Vietnam is home to 53 ethnic minority groups who mostly live in the forested uplands. Numbering over twelve million people, they highly depend on forests for their livelihood and development. But the pressures on these forests are ever increasing, posing a serious threat to the lives and stability of millions of people.
Since the early 1990s, Vietnam has attempted to address deforestation by decentralizing forest management. Under the forest land allocation programme long-term use rights over forest land are provided to individual households and communities. However, while the programme has been successful in improving forest conservation, the benefits of the programme have been unevenly distributed. Especially in mountainous areas, where the majority of ethnic minorities live, its implementation has been slow and many communities remain without secure tenure rights.
One of the key challenges for the forest land allocation programme is how customary land rights and institutions can be formally recognized under statutory law. Vietnam’s forest law recognizes local forest users as rights holders and customary practices and culture as the basis for assigning forests to these people. There is however a considerable discrepancy between the law on paper and its implementation on the ground.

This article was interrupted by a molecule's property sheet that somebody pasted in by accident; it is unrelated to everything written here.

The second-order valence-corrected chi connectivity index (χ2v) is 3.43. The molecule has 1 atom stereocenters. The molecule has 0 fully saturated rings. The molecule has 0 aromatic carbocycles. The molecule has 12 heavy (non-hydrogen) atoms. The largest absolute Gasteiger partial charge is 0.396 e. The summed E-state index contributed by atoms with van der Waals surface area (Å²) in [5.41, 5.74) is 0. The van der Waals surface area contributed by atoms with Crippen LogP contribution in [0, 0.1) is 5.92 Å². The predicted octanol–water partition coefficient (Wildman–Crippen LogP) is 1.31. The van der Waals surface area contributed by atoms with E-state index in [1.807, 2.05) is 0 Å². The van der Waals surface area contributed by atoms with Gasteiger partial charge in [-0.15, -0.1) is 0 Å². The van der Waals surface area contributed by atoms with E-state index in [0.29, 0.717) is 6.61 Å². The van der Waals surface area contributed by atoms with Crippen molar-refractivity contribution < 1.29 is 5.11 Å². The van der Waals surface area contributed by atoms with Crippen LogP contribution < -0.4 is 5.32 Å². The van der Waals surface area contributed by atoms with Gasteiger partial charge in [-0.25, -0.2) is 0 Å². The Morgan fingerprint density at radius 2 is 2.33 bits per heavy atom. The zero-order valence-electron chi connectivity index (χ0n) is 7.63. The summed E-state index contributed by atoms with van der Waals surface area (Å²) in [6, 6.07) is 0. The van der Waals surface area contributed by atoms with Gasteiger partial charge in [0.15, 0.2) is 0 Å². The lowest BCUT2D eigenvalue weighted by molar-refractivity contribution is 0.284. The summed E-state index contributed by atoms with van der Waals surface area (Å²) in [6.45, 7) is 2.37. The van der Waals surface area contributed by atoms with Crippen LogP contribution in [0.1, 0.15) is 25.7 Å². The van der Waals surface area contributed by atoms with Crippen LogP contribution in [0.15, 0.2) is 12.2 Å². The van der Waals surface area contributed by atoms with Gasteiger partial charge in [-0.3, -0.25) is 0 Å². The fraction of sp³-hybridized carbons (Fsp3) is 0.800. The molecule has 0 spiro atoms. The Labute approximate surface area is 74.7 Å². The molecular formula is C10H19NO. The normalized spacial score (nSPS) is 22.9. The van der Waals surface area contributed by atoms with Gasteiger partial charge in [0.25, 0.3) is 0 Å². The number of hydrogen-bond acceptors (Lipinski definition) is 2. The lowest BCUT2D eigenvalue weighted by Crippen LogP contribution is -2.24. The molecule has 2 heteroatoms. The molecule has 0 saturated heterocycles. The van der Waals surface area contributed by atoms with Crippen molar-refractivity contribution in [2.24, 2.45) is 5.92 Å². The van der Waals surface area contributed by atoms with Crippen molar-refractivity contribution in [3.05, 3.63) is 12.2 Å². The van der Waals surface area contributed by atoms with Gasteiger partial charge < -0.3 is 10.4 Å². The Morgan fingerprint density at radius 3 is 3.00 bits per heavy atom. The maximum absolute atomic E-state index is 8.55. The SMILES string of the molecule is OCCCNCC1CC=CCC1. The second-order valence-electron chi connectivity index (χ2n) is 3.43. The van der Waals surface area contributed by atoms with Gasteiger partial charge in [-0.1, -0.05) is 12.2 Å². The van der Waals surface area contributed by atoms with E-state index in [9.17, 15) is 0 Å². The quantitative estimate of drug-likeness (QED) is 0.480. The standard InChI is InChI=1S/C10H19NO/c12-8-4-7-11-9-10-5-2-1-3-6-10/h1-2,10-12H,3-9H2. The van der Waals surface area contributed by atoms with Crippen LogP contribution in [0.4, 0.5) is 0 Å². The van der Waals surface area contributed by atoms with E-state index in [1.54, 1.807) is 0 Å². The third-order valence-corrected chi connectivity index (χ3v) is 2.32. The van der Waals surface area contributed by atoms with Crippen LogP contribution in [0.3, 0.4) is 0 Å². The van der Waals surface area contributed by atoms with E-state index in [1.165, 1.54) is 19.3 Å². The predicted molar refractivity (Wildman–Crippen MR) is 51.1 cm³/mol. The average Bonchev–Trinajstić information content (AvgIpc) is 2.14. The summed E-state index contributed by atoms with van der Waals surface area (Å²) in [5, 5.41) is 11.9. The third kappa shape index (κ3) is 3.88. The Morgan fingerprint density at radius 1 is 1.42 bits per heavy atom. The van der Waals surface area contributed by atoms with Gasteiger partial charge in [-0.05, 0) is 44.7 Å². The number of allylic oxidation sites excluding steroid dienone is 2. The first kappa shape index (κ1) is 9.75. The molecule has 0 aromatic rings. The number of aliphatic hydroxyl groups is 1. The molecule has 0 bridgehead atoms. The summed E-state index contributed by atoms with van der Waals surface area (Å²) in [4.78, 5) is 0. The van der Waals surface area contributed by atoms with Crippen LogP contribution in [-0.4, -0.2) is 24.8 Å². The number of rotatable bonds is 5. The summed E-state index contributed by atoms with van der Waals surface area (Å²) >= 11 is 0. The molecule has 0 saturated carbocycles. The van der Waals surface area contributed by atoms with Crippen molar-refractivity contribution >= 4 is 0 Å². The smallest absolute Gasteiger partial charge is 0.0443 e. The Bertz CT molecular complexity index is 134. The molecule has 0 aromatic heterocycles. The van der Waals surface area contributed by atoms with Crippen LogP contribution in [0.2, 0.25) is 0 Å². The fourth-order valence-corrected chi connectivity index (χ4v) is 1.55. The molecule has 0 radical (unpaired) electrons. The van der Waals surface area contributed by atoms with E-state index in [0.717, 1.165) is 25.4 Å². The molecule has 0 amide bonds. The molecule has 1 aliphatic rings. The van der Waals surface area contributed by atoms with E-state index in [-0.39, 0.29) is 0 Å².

While participatory approaches in conservation and development are gaining ground, research that takes a closer look at the role of customary law in forest management and conservation in Vietnam is still scarce. This study seeks to help fill this gap. It documents customary law applied in forest resource use and management among Thai and Dzao communities and concludes with a set of recommendations which can contribute to an improvement of forest related laws and policies.
The findings and recommendations of this report are particularly relevant in light of the fact that Vietnam is currently busy preparing for REDD – Reduced Emissions from Deforestation and Forest Degradation, one of the global initiatives to mitigate climate change under the United Nations Framework Convention on Climate Change (UNFCCC).
During the presently ongoing readiness phase REDD countries like Vietnam are supposed to draw up national strategies or action plans, policies and measures necessary for implementing REDD. This also includes devising mechanisms to ensure the social and environmental safeguards provided for in UNFCCC’s Draft Decision of December 2010. Among these safeguards are the respect for the knowledge and rights of indigenous peoples and local communities, and their full and effective participation in REDD.